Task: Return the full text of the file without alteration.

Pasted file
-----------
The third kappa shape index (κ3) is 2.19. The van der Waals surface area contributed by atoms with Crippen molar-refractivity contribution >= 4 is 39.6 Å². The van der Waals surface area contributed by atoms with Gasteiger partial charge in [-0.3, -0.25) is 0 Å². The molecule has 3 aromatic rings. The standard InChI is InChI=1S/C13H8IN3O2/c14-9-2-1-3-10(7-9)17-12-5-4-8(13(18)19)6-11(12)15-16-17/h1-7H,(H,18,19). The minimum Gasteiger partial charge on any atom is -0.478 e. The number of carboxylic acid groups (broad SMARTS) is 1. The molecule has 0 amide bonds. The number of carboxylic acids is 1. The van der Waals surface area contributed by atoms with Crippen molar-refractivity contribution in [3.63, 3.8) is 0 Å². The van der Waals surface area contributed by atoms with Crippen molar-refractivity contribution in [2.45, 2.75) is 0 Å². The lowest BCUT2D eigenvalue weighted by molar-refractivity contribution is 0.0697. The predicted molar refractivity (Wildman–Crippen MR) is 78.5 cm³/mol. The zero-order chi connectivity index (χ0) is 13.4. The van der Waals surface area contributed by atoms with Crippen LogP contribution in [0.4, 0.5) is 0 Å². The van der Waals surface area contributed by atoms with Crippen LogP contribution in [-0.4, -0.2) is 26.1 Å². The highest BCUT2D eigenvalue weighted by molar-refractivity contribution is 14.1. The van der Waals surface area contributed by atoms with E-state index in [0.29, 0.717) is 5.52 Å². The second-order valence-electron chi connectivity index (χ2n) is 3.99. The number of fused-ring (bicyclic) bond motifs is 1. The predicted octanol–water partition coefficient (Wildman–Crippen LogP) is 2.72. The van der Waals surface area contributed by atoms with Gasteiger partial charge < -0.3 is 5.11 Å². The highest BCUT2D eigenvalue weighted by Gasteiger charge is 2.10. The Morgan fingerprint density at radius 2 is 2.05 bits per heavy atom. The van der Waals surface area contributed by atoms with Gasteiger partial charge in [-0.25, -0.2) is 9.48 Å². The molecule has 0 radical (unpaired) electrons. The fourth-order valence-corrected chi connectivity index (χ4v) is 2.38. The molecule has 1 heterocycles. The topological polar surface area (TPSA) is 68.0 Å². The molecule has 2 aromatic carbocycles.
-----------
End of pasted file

The third kappa shape index (κ3) is 2.19. The van der Waals surface area contributed by atoms with Crippen molar-refractivity contribution >= 4 is 39.6 Å². The van der Waals surface area contributed by atoms with Gasteiger partial charge in [-0.3, -0.25) is 0 Å². The molecule has 3 aromatic rings. The standard InChI is InChI=1S/C13H8IN3O2/c14-9-2-1-3-10(7-9)17-12-5-4-8(13(18)19)6-11(12)15-16-17/h1-7H,(H,18,19). The minimum Gasteiger partial charge on any atom is -0.478 e. The number of carboxylic acid groups (broad SMARTS) is 1. The molecule has 0 amide bonds. The number of carboxylic acids is 1. The van der Waals surface area contributed by atoms with Crippen molar-refractivity contribution in [3.63, 3.8) is 0 Å². The van der Waals surface area contributed by atoms with Crippen molar-refractivity contribution in [2.45, 2.75) is 0 Å². The lowest BCUT2D eigenvalue weighted by molar-refractivity contribution is 0.0697. The predicted molar refractivity (Wildman–Crippen MR) is 78.5 cm³/mol. The zero-order chi connectivity index (χ0) is 13.4. The van der Waals surface area contributed by atoms with Crippen LogP contribution in [0.4, 0.5) is 0 Å². The van der Waals surface area contributed by atoms with Crippen LogP contribution in [-0.4, -0.2) is 26.1 Å². The highest BCUT2D eigenvalue weighted by molar-refractivity contribution is 14.1. The van der Waals surface area contributed by atoms with E-state index in [0.29, 0.717) is 5.52 Å². The second-order valence-electron chi connectivity index (χ2n) is 3.99. The number of fused-ring (bicyclic) bond motifs is 1. The predicted octanol–water partition coefficient (Wildman–Crippen LogP) is 2.72. The van der Waals surface area contributed by atoms with Gasteiger partial charge < -0.3 is 5.11 Å². The highest BCUT2D eigenvalue weighted by Gasteiger charge is 2.10. The Morgan fingerprint density at radius 2 is 2.05 bits per heavy atom. The van der Waals surface area contributed by atoms with Gasteiger partial charge in [-0.25, -0.2) is 9.48 Å². The molecule has 0 radical (unpaired) electrons. The fourth-order valence-corrected chi connectivity index (χ4v) is 2.38. The molecule has 1 heterocycles. The topological polar surface area (TPSA) is 68.0 Å². The molecule has 2 aromatic carbocycles.